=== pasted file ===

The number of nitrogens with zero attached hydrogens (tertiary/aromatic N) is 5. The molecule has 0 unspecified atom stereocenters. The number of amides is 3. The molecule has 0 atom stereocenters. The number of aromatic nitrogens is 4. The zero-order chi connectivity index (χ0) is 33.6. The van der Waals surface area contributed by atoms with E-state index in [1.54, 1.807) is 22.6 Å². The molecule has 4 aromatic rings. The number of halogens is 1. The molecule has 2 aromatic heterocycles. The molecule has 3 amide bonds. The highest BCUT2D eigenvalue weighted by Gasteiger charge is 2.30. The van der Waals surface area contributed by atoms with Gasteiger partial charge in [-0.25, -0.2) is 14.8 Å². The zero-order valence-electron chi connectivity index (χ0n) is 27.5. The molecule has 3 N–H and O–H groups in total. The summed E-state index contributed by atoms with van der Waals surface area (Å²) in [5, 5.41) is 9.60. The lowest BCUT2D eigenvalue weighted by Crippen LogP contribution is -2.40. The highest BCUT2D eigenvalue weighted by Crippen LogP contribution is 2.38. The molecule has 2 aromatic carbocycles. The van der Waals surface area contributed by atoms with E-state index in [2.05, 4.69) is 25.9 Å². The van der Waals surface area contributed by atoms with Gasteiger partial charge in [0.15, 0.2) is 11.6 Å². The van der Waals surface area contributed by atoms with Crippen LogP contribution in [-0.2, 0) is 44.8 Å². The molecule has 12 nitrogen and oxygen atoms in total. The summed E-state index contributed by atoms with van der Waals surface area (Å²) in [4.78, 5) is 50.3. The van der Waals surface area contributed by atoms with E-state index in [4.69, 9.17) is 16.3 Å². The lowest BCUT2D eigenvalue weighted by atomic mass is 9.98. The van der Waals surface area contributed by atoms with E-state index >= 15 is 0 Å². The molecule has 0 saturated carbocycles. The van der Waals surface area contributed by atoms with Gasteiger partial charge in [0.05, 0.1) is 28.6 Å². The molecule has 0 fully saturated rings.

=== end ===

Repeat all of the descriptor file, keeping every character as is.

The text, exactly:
The number of nitrogens with zero attached hydrogens (tertiary/aromatic N) is 5. The molecule has 0 unspecified atom stereocenters. The number of amides is 3. The molecule has 0 atom stereocenters. The number of aromatic nitrogens is 4. The zero-order chi connectivity index (χ0) is 33.6. The van der Waals surface area contributed by atoms with E-state index in [1.54, 1.807) is 22.6 Å². The molecule has 4 aromatic rings. The number of halogens is 1. The molecule has 2 aromatic heterocycles. The molecule has 3 amide bonds. The highest BCUT2D eigenvalue weighted by Gasteiger charge is 2.30. The van der Waals surface area contributed by atoms with Gasteiger partial charge in [-0.25, -0.2) is 14.8 Å². The zero-order valence-electron chi connectivity index (χ0n) is 27.5. The molecule has 3 N–H and O–H groups in total. The summed E-state index contributed by atoms with van der Waals surface area (Å²) in [5, 5.41) is 9.60. The lowest BCUT2D eigenvalue weighted by Crippen LogP contribution is -2.40. The highest BCUT2D eigenvalue weighted by Crippen LogP contribution is 2.38. The molecule has 2 aromatic carbocycles. The van der Waals surface area contributed by atoms with E-state index in [2.05, 4.69) is 25.9 Å². The van der Waals surface area contributed by atoms with Gasteiger partial charge in [0.15, 0.2) is 11.6 Å². The van der Waals surface area contributed by atoms with Crippen LogP contribution in [-0.2, 0) is 44.8 Å². The molecule has 12 nitrogen and oxygen atoms in total. The summed E-state index contributed by atoms with van der Waals surface area (Å²) in [4.78, 5) is 50.3. The van der Waals surface area contributed by atoms with E-state index in [4.69, 9.17) is 16.3 Å². The lowest BCUT2D eigenvalue weighted by atomic mass is 9.98. The van der Waals surface area contributed by atoms with E-state index >= 15 is 0 Å². The molecule has 0 saturated carbocycles. The van der Waals surface area contributed by atoms with Gasteiger partial charge in [0.05, 0.1) is 28.6 Å². The molecule has 0 fully saturated rings.